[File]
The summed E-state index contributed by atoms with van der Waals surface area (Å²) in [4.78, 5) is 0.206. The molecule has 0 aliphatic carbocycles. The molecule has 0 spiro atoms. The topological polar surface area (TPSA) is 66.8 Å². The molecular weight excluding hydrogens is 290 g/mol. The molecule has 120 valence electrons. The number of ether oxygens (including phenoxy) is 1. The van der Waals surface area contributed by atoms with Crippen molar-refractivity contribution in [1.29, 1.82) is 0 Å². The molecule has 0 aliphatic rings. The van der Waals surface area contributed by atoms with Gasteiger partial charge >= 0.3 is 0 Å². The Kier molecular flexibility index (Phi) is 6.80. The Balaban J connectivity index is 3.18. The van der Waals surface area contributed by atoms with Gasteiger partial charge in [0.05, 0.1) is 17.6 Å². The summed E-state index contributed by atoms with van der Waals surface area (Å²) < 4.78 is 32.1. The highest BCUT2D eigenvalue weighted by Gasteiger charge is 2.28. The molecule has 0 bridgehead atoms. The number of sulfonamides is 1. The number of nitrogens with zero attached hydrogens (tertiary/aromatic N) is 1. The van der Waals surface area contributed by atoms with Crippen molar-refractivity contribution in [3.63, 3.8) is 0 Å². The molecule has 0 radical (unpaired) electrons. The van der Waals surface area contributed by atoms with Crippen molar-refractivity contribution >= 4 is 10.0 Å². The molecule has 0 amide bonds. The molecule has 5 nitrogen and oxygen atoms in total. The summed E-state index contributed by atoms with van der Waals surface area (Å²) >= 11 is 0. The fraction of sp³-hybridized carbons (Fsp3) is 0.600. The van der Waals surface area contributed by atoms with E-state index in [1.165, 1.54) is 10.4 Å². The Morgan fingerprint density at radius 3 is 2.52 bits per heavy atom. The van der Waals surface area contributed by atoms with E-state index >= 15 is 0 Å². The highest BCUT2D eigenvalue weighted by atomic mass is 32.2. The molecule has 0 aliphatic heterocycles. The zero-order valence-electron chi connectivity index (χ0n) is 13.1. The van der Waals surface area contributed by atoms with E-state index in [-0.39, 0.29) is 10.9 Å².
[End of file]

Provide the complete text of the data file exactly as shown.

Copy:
The summed E-state index contributed by atoms with van der Waals surface area (Å²) in [4.78, 5) is 0.206. The molecule has 0 aliphatic carbocycles. The molecule has 0 spiro atoms. The topological polar surface area (TPSA) is 66.8 Å². The molecular weight excluding hydrogens is 290 g/mol. The molecule has 120 valence electrons. The number of ether oxygens (including phenoxy) is 1. The van der Waals surface area contributed by atoms with Crippen molar-refractivity contribution in [1.29, 1.82) is 0 Å². The molecule has 0 aliphatic rings. The van der Waals surface area contributed by atoms with Gasteiger partial charge >= 0.3 is 0 Å². The Kier molecular flexibility index (Phi) is 6.80. The Balaban J connectivity index is 3.18. The van der Waals surface area contributed by atoms with Gasteiger partial charge in [0.05, 0.1) is 17.6 Å². The summed E-state index contributed by atoms with van der Waals surface area (Å²) < 4.78 is 32.1. The highest BCUT2D eigenvalue weighted by Gasteiger charge is 2.28. The molecule has 0 bridgehead atoms. The number of sulfonamides is 1. The number of nitrogens with zero attached hydrogens (tertiary/aromatic N) is 1. The van der Waals surface area contributed by atoms with Crippen molar-refractivity contribution in [3.63, 3.8) is 0 Å². The molecule has 0 radical (unpaired) electrons. The van der Waals surface area contributed by atoms with Crippen molar-refractivity contribution >= 4 is 10.0 Å². The molecule has 0 amide bonds. The molecule has 5 nitrogen and oxygen atoms in total. The summed E-state index contributed by atoms with van der Waals surface area (Å²) >= 11 is 0. The fraction of sp³-hybridized carbons (Fsp3) is 0.600. The van der Waals surface area contributed by atoms with E-state index in [1.165, 1.54) is 10.4 Å². The Morgan fingerprint density at radius 3 is 2.52 bits per heavy atom. The van der Waals surface area contributed by atoms with E-state index >= 15 is 0 Å². The highest BCUT2D eigenvalue weighted by atomic mass is 32.2. The molecule has 0 aliphatic heterocycles. The zero-order valence-electron chi connectivity index (χ0n) is 13.1. The van der Waals surface area contributed by atoms with E-state index in [-0.39, 0.29) is 10.9 Å².